Why is the Evidence Base Important? Understanding the area Identifying issues Identifying need Identifying trends Identifying pressures Informing policy and proposals Making realistic assumptions
Things You Need to Know Demographic – current and trends Socio-economic data and trends Environmental issues – flooding, air quality, etc. Designations (heritage, landscape, wildlife, etc.) Transport – services, capacity, usage Infrastructure – capacity, fitness for purpose, need Housing – stock (type, tenure, condition), need Land uses, development sites
Building the Evidence Base Proportionate approach Don’t get overwhelmed! Recent and robust Use Local Plan evidence base Seek help Involve other organisations
The LDF, including core strategy Other local authority plans and strategies Socio-economic data (e.g. census) Technical reports (land, flooding, etc). Transport studies Strategic Housing Market Assessments Strategic Housing Land Availability Assessments. Conservation area appraisals Buildings-at-risk surveys and Landscape character studies. Statutory list (listed buildings and scheduled ancient monuments) Details of other environmental protection designations (TPOs, SSSIs, etc.) Plans from other public bodies or statutory undertakers. Community plans, parish plans and village design statement. Libraries, archives, web sites. Existing Evidence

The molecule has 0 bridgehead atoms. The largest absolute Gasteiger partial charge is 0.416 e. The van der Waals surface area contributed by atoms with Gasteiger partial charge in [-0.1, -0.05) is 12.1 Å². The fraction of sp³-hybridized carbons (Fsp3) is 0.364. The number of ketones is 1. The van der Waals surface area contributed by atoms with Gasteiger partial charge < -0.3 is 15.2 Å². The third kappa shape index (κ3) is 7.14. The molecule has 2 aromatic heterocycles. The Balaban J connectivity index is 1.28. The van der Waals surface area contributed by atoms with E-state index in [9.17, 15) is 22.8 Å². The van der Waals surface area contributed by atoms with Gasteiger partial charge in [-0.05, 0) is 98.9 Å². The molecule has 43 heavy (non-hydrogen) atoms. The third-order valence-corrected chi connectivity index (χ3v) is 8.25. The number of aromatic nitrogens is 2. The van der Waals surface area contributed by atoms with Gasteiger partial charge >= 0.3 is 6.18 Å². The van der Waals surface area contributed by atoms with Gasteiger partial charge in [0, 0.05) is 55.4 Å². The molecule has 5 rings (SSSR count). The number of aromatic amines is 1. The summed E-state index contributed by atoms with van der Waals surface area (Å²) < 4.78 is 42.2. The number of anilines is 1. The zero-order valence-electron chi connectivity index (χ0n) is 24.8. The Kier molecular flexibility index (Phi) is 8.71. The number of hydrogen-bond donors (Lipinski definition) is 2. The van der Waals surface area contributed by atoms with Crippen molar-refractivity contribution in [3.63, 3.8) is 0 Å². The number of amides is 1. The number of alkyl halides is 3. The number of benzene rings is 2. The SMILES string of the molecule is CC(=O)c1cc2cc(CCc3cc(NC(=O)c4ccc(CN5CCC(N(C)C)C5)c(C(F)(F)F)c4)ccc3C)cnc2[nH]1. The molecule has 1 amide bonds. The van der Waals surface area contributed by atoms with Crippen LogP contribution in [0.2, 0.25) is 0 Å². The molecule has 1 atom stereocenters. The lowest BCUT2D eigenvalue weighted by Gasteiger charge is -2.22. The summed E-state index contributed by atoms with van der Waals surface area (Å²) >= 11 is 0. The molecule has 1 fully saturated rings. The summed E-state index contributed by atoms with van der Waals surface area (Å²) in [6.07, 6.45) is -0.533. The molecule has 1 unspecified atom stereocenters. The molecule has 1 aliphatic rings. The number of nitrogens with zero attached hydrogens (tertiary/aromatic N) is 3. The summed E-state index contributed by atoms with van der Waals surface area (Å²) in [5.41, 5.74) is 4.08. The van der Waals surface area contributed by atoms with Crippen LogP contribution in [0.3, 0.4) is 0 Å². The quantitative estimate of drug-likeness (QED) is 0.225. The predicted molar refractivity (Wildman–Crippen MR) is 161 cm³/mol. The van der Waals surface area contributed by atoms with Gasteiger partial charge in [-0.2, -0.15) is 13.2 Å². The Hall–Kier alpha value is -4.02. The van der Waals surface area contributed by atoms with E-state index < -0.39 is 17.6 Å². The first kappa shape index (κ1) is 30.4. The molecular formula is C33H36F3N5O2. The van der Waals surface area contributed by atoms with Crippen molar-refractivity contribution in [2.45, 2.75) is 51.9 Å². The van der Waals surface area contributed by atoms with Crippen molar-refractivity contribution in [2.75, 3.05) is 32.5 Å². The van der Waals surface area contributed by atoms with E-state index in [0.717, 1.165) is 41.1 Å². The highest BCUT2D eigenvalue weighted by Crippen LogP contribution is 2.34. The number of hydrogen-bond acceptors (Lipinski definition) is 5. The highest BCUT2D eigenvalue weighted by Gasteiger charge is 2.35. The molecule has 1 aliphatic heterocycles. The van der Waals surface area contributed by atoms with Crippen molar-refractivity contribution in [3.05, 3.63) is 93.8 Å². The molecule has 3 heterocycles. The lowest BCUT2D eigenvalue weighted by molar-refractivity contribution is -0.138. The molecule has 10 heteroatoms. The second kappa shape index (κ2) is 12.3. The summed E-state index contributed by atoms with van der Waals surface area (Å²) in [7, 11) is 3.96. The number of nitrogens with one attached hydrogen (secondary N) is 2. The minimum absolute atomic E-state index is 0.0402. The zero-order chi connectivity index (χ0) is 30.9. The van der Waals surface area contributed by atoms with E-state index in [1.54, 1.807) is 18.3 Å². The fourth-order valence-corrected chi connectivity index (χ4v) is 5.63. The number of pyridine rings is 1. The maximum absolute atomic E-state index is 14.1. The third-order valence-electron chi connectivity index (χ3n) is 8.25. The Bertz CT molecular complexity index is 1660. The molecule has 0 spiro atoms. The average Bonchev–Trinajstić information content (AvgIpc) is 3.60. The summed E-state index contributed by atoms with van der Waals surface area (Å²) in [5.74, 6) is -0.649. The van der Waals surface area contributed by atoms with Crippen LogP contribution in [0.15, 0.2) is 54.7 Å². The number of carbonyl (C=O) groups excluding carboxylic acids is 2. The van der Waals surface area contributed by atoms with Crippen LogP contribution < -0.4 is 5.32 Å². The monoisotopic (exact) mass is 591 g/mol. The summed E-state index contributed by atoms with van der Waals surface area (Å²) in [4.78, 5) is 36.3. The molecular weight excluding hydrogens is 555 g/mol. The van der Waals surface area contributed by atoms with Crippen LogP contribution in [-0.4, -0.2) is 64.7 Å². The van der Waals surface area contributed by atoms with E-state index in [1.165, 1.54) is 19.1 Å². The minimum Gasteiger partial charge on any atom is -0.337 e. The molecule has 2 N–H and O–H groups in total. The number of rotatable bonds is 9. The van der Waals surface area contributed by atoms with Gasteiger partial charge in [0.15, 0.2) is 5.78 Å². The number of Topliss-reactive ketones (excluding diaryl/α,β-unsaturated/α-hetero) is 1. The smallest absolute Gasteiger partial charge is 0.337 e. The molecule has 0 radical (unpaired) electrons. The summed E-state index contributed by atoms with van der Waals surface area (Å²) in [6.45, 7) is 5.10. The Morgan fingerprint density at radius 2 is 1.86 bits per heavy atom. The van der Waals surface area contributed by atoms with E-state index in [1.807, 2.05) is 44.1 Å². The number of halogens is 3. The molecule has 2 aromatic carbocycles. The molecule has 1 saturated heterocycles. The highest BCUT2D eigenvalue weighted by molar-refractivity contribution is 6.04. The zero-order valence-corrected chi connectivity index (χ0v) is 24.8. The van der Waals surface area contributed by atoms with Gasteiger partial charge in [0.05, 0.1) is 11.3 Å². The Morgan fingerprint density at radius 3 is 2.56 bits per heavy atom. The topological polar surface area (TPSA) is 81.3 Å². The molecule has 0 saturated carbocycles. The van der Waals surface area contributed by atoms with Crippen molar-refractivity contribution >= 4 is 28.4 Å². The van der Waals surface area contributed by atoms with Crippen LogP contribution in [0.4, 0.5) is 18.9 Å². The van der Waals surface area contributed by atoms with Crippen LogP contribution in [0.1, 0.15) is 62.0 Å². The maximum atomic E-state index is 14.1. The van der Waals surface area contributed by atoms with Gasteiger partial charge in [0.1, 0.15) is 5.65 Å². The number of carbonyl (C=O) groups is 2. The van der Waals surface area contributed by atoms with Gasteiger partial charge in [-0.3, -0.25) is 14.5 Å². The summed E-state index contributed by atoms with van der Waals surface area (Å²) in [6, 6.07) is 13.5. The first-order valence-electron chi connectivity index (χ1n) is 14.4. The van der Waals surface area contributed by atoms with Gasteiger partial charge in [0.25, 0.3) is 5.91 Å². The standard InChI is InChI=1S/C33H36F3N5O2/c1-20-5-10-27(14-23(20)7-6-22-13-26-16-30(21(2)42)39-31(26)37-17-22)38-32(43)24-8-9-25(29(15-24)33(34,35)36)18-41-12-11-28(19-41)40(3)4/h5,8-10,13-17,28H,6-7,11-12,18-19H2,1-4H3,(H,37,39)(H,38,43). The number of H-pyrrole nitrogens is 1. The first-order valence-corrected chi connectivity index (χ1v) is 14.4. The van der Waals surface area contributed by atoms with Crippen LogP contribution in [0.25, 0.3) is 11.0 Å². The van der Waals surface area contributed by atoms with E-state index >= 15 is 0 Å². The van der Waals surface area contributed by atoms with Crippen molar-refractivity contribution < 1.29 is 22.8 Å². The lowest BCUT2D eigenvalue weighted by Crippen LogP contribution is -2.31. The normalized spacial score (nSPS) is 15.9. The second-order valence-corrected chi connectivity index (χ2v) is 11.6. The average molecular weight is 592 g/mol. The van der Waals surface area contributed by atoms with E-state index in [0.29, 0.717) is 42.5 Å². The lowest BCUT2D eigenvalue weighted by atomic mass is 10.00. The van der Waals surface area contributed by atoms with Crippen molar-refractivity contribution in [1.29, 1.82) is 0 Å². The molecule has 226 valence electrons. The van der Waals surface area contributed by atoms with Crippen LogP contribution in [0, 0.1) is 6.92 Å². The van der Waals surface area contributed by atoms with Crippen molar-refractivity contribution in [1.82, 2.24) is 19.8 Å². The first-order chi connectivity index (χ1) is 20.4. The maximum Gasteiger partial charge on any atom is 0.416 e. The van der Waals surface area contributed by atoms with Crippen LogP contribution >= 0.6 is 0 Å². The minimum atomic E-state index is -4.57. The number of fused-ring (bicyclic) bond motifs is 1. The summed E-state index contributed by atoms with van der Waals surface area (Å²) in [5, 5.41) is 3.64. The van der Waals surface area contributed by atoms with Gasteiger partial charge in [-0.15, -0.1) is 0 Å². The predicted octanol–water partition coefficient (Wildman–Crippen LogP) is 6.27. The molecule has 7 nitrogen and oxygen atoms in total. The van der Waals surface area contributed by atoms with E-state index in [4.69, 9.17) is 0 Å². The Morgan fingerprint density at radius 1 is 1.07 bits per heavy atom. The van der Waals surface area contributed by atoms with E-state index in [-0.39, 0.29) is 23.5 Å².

Social/Community Housing needs survey Housing condition survey Audit of community facilities Building for Life Assessment Economic Business surveys Vacancy / floorspace survey Available sites survey Land values Neighbourhood-Level Evidence Environmental Place-check Heritage audit Conservation Area Appraisals Local Lists Urban Design Analysis Open space survey & analysis Infrastructure Transport linkages Stakeholder engagement (statutory undertakers, schools, etc.) Transport capacity analysis Traffic / pedestrian flow surveys